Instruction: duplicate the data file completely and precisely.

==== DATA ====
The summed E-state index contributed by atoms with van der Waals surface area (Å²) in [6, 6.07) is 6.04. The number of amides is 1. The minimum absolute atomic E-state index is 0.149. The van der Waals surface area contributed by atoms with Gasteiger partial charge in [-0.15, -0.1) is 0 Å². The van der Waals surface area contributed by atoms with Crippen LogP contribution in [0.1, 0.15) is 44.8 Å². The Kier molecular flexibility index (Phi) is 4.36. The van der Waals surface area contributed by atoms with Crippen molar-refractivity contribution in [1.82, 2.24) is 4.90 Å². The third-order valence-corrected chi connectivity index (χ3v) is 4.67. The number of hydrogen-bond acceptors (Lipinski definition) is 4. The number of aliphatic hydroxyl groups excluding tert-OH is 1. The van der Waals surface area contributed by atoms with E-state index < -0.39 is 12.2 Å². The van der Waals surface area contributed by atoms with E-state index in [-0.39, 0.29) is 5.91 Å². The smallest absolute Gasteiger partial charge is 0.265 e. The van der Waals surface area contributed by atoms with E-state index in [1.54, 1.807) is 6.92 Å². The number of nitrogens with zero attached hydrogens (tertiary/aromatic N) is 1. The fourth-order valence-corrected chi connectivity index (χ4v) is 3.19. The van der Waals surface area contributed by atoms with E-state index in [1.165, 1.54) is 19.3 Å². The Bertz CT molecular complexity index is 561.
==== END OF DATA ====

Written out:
The summed E-state index contributed by atoms with van der Waals surface area (Å²) in [6, 6.07) is 6.04. The number of amides is 1. The minimum absolute atomic E-state index is 0.149. The van der Waals surface area contributed by atoms with Gasteiger partial charge in [-0.15, -0.1) is 0 Å². The van der Waals surface area contributed by atoms with Crippen LogP contribution in [0.1, 0.15) is 44.8 Å². The Kier molecular flexibility index (Phi) is 4.36. The van der Waals surface area contributed by atoms with Crippen molar-refractivity contribution in [1.82, 2.24) is 4.90 Å². The third-order valence-corrected chi connectivity index (χ3v) is 4.67. The number of hydrogen-bond acceptors (Lipinski definition) is 4. The number of aliphatic hydroxyl groups excluding tert-OH is 1. The van der Waals surface area contributed by atoms with E-state index < -0.39 is 12.2 Å². The van der Waals surface area contributed by atoms with E-state index in [-0.39, 0.29) is 5.91 Å². The smallest absolute Gasteiger partial charge is 0.265 e. The van der Waals surface area contributed by atoms with E-state index in [1.54, 1.807) is 6.92 Å². The number of nitrogens with zero attached hydrogens (tertiary/aromatic N) is 1. The fourth-order valence-corrected chi connectivity index (χ4v) is 3.19. The van der Waals surface area contributed by atoms with E-state index in [1.165, 1.54) is 19.3 Å². The Bertz CT molecular complexity index is 561.